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View Full Version : Separating root privileges and filter admin. Help?



drewu
September 6th, 2006, 04:40 PM
I have just installed Ubuntu CE and wonder if it would be possible to separate root privileges (installing software, configuring stuff) and filter admin (what gets blocked) with two separate passwords (or acounts). I would like to keep the filter untouchable to the root user and to the regular user. Any way to do this? The my goal is to set up a box that my son can explore safely without danger (oxymoron?).
Thanks for your time and help.
Edit:
I have also noticed that the defualt root password is blank or empty.
Also, every time I try to acess the button at System -> Administration -> Users and Groups, the root password is asked, and upon pressing [Ok] my computer continues to silently do nothing. What is up here?
Edit # 2:
Oops. figured out the second problem. Just being a hairbrained.](*,)

mysticrider92
September 6th, 2006, 09:08 PM
In Ubuntu the first account that you make is root and all others have regular non-root permissions and I don't think you can change this. One thing you could try is making a password protected folder and putting the filter configuration files in it. I am not sure how to add a password to a folder, but someone else may know. In Linux, you can do just about anything if you know what to edit, so it is possible.

drewu
September 6th, 2006, 10:23 PM
Thanks for the tip.

btw- I like your signature

mysticrider92
September 7th, 2006, 01:14 AM
Any time. I wish I could help you more, but I can't think of anything else.

I got the text in my signature from someone's sig on the Playstation Underground forums. He had a picture to go with it.

mhancoc7
September 7th, 2006, 01:43 AM
I have just installed Ubuntu CE and wonder if it would be possible to separate root privileges (installing software, configuring stuff) and filter admin (what gets blocked) with two separate passwords (or acounts). I would like to keep the filter untouchable to the root user and to the regular user. Any way to do this? The my goal is to set up a box that my son can explore safely without danger (oxymoron?).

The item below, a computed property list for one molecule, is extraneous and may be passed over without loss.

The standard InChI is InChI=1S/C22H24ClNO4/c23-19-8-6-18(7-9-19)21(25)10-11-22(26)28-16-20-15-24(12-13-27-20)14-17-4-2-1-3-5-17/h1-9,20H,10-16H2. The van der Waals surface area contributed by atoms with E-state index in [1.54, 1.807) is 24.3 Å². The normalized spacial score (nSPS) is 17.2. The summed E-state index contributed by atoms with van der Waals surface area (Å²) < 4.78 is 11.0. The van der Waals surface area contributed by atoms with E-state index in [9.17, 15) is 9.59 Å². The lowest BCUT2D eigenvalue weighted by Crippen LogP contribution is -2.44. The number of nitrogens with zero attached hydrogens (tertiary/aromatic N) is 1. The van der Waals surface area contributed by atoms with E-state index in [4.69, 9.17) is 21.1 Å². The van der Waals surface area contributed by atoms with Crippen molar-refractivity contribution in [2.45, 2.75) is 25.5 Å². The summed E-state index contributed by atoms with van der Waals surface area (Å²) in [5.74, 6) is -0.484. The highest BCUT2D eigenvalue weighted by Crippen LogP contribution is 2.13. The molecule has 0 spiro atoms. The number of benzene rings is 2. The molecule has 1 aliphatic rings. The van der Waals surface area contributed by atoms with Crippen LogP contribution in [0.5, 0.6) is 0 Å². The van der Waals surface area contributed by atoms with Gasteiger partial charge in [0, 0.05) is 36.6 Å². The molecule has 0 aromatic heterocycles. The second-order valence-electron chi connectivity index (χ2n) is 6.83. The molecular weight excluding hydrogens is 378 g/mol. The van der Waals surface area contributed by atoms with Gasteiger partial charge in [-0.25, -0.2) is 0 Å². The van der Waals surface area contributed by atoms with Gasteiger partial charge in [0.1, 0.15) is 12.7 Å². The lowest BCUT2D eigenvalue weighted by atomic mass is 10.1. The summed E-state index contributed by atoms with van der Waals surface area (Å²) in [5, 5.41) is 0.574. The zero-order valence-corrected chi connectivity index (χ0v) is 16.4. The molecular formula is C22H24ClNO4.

Thanks for your time and help.
Edit:
I have also noticed that the defualt root password is blank or empty.
Also, every time I try to acess the button at System -> Administration -> Users and Groups, the root password is asked, and upon pressing [Ok] my computer continues to silently do nothing. What is up here?
Edit # 2:
Oops. figured out the second problem. Just being a hairbrained.](*,)

Yeah, I don't think this is possible. There may be a workaround like the one mentioned above, but I am just not sure.
Thanks, Jereme

joegeek
July 8th, 2007, 06:37 PM
In Ubuntu the first account that you make is root and all others have regular non-root permissions and I don't think you can change this. One thing you could try is making a password protected folder and putting the filter configuration files in it. I am not sure how to add a password to a folder, but someone else may know. In Linux, you can do just about anything if you know what to edit, so it is possible.

So when I made the account "guest" during the install process, I accually made this guest account root?

mysticrider92
July 8th, 2007, 07:10 PM
So you named the first account 'Guest'? Then yes, it does have sudo/su privleges. I would make another account for guest and rename the first one you made.

TravMan63
August 9th, 2007, 06:01 AM
Yes - this is possible - but it's messy...

You will have to change permissions on home folders etc.

I did the same thing - set up 1st user as root, then demoted them - and placed new user as root. I don't have as much hair left anymore tho ...

You can read more about my misadventures here
http://ubuntuforums.org/showthread.php?t=491489

actually - it all turned out alright. It was just fun for a while...

>edit password protect
hmm - well - you can chmod to the folder in question - the root password would be needed then... unless you gave ownership to another user...
hmm - as long as your w/r/x permissions allowed you to use it (r I suppose) - then chmod should do it...
what's the chmod # ? depends on what exactly you want to do...

urukrama
August 10th, 2007, 12:45 PM
If you don't want the first account to have sudo privileges, change the settings in System > Administration > Users and Group (select the user and deselect administrative priviliges). It isn't very hard.

TravMan63
August 11th, 2007, 05:28 PM
I checked the repos for elive/debian - there are a couple of packages you might want to look into:

lockoutsecurity
and
lockedfile

TM